$121,000 Deep: My Student Loan Story

It all started after high school. Well, obviously. I started at a private school in my hometown, that required that we live on campus. I got the biggest scholarship package the school offered, but still ended up borrowing $3,000 each semester, mostly for living expenses. I was able find a part time job tutoring at a local high school, and this made me feel that teaching was my real passion. At the end of my freshman year I transferred to a state university about a half hour from home. 

Because of my grades in high school, my tuition was covered by the Florida lottery system. I also got a small stipend for books. Still I ended up taking out an additional $14,000 for living expenses. My sister was going to the same school at this same time so we rented a two bedroom student apartment the charged by the room. Most of these expenses made it possible to get the “college experience”, so I don’t regret them. I do wish I would have taken a job to reduce the amount of debt and get work experience. 

Now $20,0000 in debt, I began applying to graduate schools. I had decided to do a Masters in Urban Planning. It was 2010 and I had already begun hearing how hard it was for new grads to find jobs. I though I needed to go to the best school I could get in to, to make sure I found work after graduation. I had also read about the public service loan forgiveness program. Most urban planners work in local governments, so it wouldn’t be hard to work ten years in a qualifying job. So I chose an out-of-state public university, racking up a total overall debt of $114,000.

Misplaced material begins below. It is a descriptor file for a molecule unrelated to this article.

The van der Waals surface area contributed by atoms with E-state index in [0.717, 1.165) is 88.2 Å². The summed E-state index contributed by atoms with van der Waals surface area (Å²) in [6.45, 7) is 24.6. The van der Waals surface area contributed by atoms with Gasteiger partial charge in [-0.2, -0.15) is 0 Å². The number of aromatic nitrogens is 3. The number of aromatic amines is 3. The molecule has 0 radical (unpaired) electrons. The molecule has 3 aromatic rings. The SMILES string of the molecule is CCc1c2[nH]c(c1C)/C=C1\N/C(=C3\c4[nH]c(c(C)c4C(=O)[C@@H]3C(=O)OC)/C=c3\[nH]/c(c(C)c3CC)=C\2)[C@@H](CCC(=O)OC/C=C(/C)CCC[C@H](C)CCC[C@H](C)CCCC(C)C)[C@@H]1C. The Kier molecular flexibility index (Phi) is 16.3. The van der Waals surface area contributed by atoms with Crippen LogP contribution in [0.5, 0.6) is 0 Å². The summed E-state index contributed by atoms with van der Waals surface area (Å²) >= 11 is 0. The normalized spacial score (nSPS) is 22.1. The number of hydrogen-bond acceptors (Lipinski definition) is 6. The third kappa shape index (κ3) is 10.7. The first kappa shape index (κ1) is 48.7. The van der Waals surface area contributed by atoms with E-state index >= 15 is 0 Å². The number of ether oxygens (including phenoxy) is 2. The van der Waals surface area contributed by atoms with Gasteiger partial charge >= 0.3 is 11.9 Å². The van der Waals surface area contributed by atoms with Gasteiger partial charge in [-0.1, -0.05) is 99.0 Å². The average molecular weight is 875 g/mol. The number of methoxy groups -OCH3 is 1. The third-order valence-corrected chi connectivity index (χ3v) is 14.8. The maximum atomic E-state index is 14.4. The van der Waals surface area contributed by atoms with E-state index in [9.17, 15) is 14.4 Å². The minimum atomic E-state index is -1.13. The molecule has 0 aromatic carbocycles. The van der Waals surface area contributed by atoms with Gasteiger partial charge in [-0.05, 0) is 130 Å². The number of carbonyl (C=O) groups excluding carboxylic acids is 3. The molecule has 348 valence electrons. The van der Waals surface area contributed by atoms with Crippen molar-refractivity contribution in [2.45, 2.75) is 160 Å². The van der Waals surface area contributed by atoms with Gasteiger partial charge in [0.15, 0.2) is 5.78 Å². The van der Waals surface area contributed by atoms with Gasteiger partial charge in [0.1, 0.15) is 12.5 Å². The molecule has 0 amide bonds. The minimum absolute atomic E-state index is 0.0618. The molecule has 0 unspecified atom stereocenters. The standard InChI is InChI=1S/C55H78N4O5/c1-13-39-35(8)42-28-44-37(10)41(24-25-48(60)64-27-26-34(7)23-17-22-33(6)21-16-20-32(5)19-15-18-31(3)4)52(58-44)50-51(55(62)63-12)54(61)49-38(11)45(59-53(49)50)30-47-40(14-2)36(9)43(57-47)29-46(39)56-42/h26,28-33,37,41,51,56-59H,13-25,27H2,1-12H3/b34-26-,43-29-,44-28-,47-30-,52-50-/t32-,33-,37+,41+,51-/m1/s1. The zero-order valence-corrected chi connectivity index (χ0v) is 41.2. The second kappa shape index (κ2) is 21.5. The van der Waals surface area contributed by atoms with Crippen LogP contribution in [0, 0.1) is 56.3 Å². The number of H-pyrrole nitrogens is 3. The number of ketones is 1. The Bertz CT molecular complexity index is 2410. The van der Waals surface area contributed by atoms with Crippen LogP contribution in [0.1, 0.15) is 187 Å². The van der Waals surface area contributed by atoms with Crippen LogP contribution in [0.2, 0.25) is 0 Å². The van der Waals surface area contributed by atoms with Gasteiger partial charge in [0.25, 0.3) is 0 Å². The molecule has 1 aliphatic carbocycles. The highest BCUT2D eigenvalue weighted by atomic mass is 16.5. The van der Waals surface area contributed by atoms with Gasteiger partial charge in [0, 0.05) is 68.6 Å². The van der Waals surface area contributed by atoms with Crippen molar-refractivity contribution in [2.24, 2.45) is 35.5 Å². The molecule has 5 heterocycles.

I did several unpaid internships during school, but when graduation came I had no job prospects. This was typical. Many of my classmates continued working internships for as long as possible. Some took several part time jobs. Some were able to convince the university to create a low paying research assistant job. I decided to pursue an Americorps position. The pay was low and it was only a one-year position, but it would make for good experience, which was key in finding permanent employment. I applied for several positions across the country, but ended up finding a position in the same city I was already living. At the end of my year I was awarded a little over $5,000 to make a principal only payment on my loans. I consolidated my loans during my time in Americorps. Some of my interest was also payed at the end of my year of service. After Americorps I was unable to find a job and moved home to live with my mom. I took a part time job at Home Depot, and six months after moving home I found a full time job in a nearby city. I entered the income based repayment (IBR) plan and began making payments. The payments I qualify for don’t cover interest, so my interest has continued to rise. Now five years after graduation, my balance is currently $121,000. I’ve entered the PSLF program on a preliminary basis, and have served 3 years of the required ten years to date. With the current political environment however, I am worried about the permanence of the PSLF program, and I’m exploring other repayment options.

By Cara

I'm a 29 year old urban planner who recently bought a home. I'm trying to build my dream home/garden while sticking to a budget and keeping my sanity.

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